Steven Yeun Exclusive Interview THE WALKING DEAD

     December 2, 2010

On AMC’s hit original zombie apocalypse series The Walking Dead, actor Steven Yeun plays Glenn, a young man who crosses paths with Rick Grimes (Andrew Lincoln) during one of his frequent forays into Atlanta to scavenge much-needed supplies to sustain the camp of survivors that have gathered together, in an attempt to survive without getting infected. Having previously delivered pizzas for a living, Glenn’s knowledge of every shortcut in town proves extremely useful to the group’s scavenging needs, making him an integral part of the group.

In a recent exclusive phone interview with Collider, Steven Yeun talked about becoming involved with such a quality project and working with such an amazing cast for his first major role, being a fan of the comic book, having fun with the more gnarly aspects of the show, why this gruesome story seems to be striking such a chord with viewers, his hopes for Season 2 and how he’d like to make it out to San Diego Comic-Con in 2011. Check out what he had to say after the jump:

Question: How did you come to be involved with this show? Was it just a regular audition?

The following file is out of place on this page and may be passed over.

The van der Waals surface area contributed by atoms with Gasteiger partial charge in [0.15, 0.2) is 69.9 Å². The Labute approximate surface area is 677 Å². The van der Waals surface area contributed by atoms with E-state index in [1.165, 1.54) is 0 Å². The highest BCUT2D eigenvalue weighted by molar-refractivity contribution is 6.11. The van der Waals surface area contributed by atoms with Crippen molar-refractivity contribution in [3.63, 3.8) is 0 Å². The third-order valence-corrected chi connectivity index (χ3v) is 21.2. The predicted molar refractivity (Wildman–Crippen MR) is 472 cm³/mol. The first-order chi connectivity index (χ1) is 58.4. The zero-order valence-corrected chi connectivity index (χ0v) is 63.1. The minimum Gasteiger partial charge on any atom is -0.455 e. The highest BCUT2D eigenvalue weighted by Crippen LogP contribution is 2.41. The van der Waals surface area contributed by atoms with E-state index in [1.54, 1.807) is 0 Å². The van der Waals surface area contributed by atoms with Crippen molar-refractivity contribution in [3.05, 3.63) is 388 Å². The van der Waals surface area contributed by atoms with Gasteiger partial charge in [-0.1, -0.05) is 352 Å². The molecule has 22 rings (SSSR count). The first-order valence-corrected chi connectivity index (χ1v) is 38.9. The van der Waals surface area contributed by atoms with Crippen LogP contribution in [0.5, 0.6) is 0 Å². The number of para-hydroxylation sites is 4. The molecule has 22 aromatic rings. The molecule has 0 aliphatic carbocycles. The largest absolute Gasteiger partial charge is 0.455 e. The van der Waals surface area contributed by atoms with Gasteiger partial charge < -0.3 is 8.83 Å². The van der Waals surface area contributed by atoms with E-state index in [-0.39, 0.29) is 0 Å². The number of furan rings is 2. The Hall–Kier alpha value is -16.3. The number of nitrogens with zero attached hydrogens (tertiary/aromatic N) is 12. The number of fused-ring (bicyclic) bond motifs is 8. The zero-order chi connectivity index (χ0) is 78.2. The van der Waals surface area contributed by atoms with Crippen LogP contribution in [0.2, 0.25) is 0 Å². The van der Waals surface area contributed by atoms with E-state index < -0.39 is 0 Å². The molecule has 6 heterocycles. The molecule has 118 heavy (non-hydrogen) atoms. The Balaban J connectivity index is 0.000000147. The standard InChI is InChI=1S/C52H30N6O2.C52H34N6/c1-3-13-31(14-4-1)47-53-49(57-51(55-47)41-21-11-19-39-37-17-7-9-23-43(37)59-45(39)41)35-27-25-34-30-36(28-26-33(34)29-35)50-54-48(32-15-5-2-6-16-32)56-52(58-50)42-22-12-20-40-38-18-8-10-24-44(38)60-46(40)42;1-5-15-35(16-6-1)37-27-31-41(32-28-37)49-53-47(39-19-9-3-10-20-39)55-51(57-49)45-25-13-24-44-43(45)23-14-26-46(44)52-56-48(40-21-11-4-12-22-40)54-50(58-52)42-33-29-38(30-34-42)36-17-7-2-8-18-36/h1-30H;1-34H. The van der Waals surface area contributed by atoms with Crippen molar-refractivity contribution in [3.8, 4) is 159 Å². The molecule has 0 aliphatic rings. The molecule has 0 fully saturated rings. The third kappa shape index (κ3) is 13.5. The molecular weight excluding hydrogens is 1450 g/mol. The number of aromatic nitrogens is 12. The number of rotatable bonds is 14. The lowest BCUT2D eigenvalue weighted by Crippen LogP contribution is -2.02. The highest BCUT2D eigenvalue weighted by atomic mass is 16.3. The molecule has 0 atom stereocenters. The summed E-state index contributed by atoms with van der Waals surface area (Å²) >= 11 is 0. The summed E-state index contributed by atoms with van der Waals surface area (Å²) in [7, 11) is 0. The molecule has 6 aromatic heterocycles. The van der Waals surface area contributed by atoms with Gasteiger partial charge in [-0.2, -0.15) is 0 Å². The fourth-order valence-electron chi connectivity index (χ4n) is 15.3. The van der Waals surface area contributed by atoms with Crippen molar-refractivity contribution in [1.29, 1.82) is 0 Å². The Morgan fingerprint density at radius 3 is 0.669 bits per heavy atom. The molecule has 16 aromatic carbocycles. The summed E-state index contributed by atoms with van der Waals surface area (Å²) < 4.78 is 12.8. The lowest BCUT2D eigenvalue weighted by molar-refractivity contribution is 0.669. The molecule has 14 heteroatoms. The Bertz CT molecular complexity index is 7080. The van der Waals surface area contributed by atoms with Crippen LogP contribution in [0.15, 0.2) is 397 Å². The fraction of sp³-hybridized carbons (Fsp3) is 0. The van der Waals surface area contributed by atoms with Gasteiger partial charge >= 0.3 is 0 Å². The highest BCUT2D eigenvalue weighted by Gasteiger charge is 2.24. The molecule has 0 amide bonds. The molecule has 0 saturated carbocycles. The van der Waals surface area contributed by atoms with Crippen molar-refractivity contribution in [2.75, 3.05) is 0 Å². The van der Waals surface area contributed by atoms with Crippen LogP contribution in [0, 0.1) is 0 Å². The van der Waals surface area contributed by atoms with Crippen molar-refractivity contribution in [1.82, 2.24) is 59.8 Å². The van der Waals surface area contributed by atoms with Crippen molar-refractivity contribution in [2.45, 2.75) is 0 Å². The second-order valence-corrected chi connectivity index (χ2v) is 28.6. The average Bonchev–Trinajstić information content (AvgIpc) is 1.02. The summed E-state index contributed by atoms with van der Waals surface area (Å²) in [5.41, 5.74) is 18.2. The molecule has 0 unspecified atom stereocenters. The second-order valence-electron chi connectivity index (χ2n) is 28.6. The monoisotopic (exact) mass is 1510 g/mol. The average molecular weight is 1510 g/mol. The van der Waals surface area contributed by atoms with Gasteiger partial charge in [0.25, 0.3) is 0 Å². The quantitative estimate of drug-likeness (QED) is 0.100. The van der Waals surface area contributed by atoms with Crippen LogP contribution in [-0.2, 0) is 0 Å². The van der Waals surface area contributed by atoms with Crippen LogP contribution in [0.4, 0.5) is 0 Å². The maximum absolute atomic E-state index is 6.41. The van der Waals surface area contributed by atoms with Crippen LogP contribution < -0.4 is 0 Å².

STEVEN YEUN: I actually had no clue about it until my manager said, “Hey, there’s an audition for you, for this show called The Walking Dead.” I remember saying to myself, “That sounds kind of familiar.” And then, I looked at the character breakdown and went, “Holy crap!,” and then I picked up the comic books.

Was there something specific that attracted you to this project and this character?

YEUN: To be honest, at that point, just being so fresh to L.A., I was in the mind-set of just getting work, at all costs. But, if you take a step back from it, it’s just such a blessing to be able to play somebody like Glenn. Me being Asian American, it’s nice to have something to play that’s not so very stereotypical. It’s also nice to have somebody that I identify with. I think Glenn is basically ripped from my history, when I was 19 to 21. I see Glenn in me, quite a bit, during those ages. It just all fell into place perfectly. I really enjoyed the comic book. I really enjoyed the producing team. It’s just a dream come true, really.

Was there anything in the comic book that really helped in forming this character, or have you developed him separately from the source material?

YEUN: Having read the source material, I had to have drawn from that. As a fan, I wanted to remain true to that character, but it was really cool because, as we were figuring these characters out, I realized that there was a lot more backstory, rather than what I had gotten just from reading the book. Glenn doesn’t really get much of a backstory there. He’s just seen as this kid who is put in this situation, not knowing where his mind-set is, but then you slowly see him start to develop. Through the show, you actually see him develop by taking cues from the clear leaders, like Rick (Andrew Lincoln) and Shane (Jon Bernthal). You see it happening quite a bit, on the camera, as opposed to what came out in the book.